By Rev. Gerald E. Murray, J.C.D., First Things, 8 . 28 . 18
The crux of Archbishop Carlo Maria Viganò’s indictment of Pope Francis comes toward the end of his Memorandum: “Francis is abdicating the mandate which Christ gave to Peter to confirm the brethren. Indeed, by his action he has divided them, led them into error, and encouraged the wolves to continue to tear apart the sheep of Christ’s flock.”
The remedy he proposes for this intolerable situation is drastic, but logical if his claims are true: “In this extremely dramatic moment for the universal Church, he must acknowledge his mistakes and, in keeping with the proclaimed principle of zero tolerance, Pope Francis must be the first to set a good example for cardinals and bishops who covered up McCarrick’s abuses and resign along with all of them.”
The fact that Pope Francis refused to answer questions about Viganò’s charges on the flight back from the World Meeting of Families in Ireland is telling. How likely is it that an innocent man would let these multiple serious charges of malfeasance remain unanswered? Certainly possible, but highly unlikely. Notably, just the day before at Dublin Castle, Francis said:
With regard to the most vulnerable, I cannot fail to acknowledge the grave scandal caused in Ireland by the abuse of young people by members of the Church charged with responsibility for their protection and education…The failure of ecclesiastical authorities—bishops, religious superiors, priests and others—adequately to address these repellent crimes has rightly given rise to outrage, and remains a source of pain and shame for the Catholic community. I myself share those sentiments… My predecessor, Pope Benedict, spared no words in recognizing both the gravity of the situation and in demanding that “truly evangelical, just and effective” measures be taken in response to this betrayal of trust (cf. Pastoral Letter to the Catholics of Ireland, 10). His frank and decisive intervention continues to serve as an incentive for the efforts of the Church’s leadership both to remedy past mistakes and to adopt stringent norms meant to ensure that they do not happen again. More recently, in a Letter to the People of God, I reaffirmed the commitment, and the need for an even greater commitment, to eliminating this scourge in the Church, at any cost, moral and of suffering (emphasis added).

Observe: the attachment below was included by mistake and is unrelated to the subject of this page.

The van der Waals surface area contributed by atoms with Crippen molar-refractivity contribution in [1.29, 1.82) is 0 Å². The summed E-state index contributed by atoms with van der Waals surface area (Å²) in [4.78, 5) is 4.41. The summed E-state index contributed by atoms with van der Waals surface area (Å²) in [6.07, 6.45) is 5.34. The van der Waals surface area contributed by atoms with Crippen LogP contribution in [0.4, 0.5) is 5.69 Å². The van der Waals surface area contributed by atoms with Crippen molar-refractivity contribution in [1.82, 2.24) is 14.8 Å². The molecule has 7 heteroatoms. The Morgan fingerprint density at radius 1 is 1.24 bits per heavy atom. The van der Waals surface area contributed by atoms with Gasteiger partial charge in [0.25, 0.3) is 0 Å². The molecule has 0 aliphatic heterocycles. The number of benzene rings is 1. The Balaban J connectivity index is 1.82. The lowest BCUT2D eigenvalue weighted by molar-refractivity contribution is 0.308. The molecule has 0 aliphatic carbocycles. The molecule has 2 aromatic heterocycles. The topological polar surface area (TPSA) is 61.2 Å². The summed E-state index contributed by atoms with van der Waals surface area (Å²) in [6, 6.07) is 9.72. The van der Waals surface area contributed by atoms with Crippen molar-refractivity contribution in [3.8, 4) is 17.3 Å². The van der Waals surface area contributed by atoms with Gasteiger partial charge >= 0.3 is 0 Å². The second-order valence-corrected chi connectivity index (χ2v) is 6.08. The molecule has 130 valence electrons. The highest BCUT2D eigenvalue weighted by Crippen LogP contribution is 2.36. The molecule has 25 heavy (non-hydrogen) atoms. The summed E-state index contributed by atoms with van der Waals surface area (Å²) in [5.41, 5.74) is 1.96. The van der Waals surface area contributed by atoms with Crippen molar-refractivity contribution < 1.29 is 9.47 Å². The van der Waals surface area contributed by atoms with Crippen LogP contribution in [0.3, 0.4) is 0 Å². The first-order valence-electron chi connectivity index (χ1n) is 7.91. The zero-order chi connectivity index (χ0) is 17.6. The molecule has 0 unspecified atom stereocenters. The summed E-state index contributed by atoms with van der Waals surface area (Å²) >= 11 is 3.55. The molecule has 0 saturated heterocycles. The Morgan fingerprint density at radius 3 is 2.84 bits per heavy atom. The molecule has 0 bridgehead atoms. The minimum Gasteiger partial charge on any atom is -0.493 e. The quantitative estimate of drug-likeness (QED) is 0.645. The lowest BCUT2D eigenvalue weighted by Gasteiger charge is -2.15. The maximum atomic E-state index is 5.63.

In the letter from Pope Benedict XVI cited by Francis we read:
All of us are suffering as a result of the sins of our confreres who betrayed a sacred trust or failed to deal justly and responsibly with allegations of abuse… I know that many of you are disappointed, bewildered, and angered by the way these matters have been handled by some of your superiors. Yet, it is essential that you cooperate closely with those in authority and help to ensure that the measures adopted to respond to the crisis will be truly evangelical, just and effective.
Archbishop Viganò made plain that he too is “disappointed, bewildered and angered by the way these matters have been handled” by his superior, Pope Francis. When asked about this on the plane the pontiff replied:
I read the statement this morning, and I must tell you sincerely that, I must say this, to you and all those who are interested. Read the statement carefully and make your own judgment. I will not say a single word about this. I believe the statement speaks for itself. And you have the journalistic capacity to draw your own conclusions. It’s an act of faith. When some time passes and you have drawn your conclusions, I may speak. But, I would like your professional maturity to do the work for you. It will be good for you. That’s good (emphasis added).